The Boston Observers hold one last meeting and discuss a recent conflict. The British have gone to the countryside to seize rebel gunpowder. Although the Minute Men arrived too late to stop them, the Observers are impressed by the turnout. They believe that they will be successful in repelling further British advances. James Otis, an Observer who has fallen out of favor, shows up to the meeting and gives a passionate speech about how violence is undesirable but necessary so that “a man can stand up” (193). Paul Revere is put in charge of spying and getting warning to outlying towns if the British decide to advance. Johnny uses his connection to Dove to learn about an impending raid on Portsmouth. He tells Paul Revere about this which leads to Revere’s famous midnight ride to warn the rebels.
One day, Johnny is nearly flogged by an unfriendly British officer. Pumpkin, a young British enlisted man whom Johnny knows from the stables, helps him escape. In return, Johnny offers to help Pumpkin desert. Pumpkin wants to do this because he is a Whig and loves America. He would rather be a farmer than fight for the British. Johnny gives Pumpkin some farmer’s clothes and puts him in touch with a farmer who will hide him from the British. He only asks if he can have Pumpkin’s musket. Pumpkin agrees to the exchange, and Johnny gives the musket to Rab. However, several weeks later, Johnny sees Pumpkin being executed for desertion in Boston Common. Johnny is terrified by the gunshots and the muskets and is relieved that his deformed hand will prevent him from ever going into battle.
It is now April, 1775. The British are preparing for an assault on Lexington and Concord, and the political climate in Boston has become very volatile. Johnny works as a messenger for Paul Revere and his fellow Observer Dr. Warren. Rab sneaks out of Boston to go to Lexington and fight with the militia there. Johnny is worried that Rab is too eager to put himself in a dangerous situation. Dove accidentally reveals information to Johnny about when Colonel Smith plans to lead the assault. Johnny passes this information on to Paul Revere, who arranges for two lanterns to be hung in Christ’s Church––a signal to the rebels in Charlestown to prepare to fight. That night, the first shots of the American Revolution are fired at Lexington.
The British soldiers win at Lexington because they vastly outnumber the rebels, so they move on to Concord and North Bridge to seize rebel supplies. The British try to arrest Uncle Lorne for sedition, but he hides successfully in a feather bed. Johnny takes Pumpkin’s old uniform and goes to Charlestown to tell Dr. Warren the news from Boston. Before he leaves, he and Cilla share their first kiss at the Lytes’ house. Miss Lavinia is fleeing the country and taking Isannah with her to London. This upsets Johnny, but she tries to make amends with him by informing him that he really is related to the Lytes. They honestly did not know he was until Lavinia did some research after seeing Johnny’s widow’s peak. It turns out that Johnny’s mother, “Vinny” Lyte, was expelled from the family after marrying a French prisoner of war, Johnny’s father. Lavinia offers him some of the Lyte property if any of it is left after the Revolution.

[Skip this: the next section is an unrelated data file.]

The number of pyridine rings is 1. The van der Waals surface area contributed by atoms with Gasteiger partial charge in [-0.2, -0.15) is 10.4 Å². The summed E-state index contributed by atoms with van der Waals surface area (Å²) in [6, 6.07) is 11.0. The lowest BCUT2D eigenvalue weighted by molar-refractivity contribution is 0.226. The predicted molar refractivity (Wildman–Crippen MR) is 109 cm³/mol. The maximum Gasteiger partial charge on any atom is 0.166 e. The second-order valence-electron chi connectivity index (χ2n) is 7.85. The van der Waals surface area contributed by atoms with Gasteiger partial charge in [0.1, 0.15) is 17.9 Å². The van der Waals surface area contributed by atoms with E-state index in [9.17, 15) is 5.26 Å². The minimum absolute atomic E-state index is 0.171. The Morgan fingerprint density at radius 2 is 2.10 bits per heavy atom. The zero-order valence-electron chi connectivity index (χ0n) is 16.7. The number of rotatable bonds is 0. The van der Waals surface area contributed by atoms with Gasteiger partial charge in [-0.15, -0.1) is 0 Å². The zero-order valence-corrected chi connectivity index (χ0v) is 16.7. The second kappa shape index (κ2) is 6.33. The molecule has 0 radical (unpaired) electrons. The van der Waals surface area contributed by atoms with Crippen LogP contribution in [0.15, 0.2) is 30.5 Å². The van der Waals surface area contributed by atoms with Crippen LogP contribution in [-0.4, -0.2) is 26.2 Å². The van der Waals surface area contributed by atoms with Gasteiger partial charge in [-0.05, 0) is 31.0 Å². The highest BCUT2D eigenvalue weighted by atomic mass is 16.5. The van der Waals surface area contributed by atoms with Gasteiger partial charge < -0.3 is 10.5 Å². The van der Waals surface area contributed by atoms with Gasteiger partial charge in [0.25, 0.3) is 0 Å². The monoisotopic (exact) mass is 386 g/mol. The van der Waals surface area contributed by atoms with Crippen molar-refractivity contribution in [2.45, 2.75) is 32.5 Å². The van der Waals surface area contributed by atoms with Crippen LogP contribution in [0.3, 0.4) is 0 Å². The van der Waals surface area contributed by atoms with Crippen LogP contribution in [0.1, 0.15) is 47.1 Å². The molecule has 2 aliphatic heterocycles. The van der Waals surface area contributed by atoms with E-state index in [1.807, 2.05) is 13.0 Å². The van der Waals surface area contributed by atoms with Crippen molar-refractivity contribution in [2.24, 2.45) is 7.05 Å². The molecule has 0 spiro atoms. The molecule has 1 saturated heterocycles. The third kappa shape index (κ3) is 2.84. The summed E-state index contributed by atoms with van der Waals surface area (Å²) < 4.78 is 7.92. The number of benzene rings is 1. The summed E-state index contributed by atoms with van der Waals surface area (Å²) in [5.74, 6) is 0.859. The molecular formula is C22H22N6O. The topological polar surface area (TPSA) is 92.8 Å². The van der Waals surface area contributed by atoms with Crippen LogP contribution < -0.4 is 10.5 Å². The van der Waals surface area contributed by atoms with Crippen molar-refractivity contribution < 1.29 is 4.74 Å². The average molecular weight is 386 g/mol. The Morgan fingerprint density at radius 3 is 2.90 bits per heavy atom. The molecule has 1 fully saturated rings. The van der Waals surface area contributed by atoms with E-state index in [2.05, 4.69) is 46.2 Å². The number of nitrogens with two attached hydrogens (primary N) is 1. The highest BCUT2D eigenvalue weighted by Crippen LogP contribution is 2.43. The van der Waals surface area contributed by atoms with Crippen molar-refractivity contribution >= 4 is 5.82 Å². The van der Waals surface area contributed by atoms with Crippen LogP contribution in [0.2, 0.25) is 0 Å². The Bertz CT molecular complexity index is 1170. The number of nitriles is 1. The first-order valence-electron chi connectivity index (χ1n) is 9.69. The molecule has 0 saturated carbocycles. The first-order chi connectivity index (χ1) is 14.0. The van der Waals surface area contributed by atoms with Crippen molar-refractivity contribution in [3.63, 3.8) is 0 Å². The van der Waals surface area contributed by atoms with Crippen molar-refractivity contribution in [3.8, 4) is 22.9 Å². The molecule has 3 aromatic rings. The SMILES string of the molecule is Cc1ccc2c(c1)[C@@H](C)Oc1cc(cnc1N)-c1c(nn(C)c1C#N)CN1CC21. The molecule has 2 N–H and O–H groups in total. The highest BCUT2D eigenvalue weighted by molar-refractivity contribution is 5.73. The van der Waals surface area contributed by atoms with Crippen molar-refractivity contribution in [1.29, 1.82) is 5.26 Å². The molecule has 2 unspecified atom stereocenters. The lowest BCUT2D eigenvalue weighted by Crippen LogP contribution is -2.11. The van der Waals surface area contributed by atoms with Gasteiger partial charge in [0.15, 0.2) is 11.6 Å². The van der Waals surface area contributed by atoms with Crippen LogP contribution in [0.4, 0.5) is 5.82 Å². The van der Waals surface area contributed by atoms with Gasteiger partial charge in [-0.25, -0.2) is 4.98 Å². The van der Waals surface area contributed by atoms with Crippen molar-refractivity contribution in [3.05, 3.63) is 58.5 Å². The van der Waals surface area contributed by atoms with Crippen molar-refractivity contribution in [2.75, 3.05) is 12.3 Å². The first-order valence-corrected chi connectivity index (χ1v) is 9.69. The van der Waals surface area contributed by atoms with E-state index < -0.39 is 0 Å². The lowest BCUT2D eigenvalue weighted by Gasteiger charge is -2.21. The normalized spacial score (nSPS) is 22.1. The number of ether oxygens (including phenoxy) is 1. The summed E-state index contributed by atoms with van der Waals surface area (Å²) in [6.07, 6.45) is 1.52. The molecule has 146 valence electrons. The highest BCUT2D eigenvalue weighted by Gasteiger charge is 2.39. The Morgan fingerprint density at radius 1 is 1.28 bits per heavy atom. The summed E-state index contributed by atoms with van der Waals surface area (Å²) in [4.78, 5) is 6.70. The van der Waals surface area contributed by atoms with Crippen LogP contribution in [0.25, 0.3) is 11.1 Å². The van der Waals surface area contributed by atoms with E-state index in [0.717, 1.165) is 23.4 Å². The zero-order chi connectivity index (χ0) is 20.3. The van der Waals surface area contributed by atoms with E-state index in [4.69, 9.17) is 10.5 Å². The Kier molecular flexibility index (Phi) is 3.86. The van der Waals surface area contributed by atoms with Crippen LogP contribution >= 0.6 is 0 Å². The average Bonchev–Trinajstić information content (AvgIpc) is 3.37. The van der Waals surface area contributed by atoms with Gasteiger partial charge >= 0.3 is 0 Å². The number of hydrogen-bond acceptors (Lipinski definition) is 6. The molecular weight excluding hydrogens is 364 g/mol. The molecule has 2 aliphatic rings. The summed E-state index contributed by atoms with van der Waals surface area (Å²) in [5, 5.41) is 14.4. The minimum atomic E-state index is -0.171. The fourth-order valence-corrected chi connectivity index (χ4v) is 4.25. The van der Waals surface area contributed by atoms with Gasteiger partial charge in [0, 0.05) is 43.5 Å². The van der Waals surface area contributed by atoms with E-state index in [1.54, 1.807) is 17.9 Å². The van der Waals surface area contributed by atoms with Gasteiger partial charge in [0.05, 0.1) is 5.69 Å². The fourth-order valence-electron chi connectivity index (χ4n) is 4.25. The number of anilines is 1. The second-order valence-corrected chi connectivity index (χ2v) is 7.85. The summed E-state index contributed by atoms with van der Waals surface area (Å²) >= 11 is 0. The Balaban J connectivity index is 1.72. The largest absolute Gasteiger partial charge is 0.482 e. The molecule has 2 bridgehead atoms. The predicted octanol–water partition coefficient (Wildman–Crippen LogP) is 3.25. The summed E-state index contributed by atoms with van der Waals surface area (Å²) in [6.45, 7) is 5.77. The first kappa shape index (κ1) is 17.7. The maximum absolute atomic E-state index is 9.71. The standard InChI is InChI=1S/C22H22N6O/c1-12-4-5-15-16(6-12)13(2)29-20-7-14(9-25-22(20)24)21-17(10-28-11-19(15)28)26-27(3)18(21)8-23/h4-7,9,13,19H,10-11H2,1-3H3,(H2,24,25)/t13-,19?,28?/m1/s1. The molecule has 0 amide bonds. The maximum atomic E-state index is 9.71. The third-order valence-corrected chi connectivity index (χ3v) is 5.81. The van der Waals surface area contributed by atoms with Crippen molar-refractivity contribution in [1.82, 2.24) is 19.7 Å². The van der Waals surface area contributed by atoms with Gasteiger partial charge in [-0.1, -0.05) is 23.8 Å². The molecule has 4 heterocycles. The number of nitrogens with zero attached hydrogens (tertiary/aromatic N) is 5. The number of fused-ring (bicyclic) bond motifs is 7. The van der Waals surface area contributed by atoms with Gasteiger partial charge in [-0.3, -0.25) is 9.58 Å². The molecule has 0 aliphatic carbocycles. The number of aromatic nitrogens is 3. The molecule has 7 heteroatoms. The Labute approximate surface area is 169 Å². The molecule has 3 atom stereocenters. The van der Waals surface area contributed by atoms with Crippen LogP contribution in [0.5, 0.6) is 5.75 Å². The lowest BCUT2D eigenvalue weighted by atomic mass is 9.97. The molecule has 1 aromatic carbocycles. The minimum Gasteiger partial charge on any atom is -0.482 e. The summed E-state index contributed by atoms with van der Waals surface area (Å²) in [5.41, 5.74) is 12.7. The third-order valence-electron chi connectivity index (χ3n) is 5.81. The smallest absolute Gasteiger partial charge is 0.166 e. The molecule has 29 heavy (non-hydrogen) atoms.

Johnny goes to Charlestown and then walks to Lexington in order to find Rab. Although the British succeeded in raiding Concord, they were stopped in North Bridge by a massive group of Minute Men. When he gets to Lexington, Johnny learns that Rab was shot in the first volley of bullets. He visits the dying Rab at a tavern, where he is attended by Dr. Warren. The young men share a warm moment of friendship. Rab thanks Johnny for the musket and is only saddened that he couldn’t use it before he was wounded. He then sends Johnny on an errand so his younger friend won’t have to be present when he dies. When Johnny returns, he takes the news stoically and allows Dr. Warren to look at his deformed hand. Dr. Warren realizes that he can cut away the scar tissue and give Johnny back the use of his thumb. Although the operation will be painful, Johnny quickly agrees to it and goes for a walk while Dr. Warren readies his supplies. As he passes through the Lexington countryside, he thinks how proud he is of America and is people.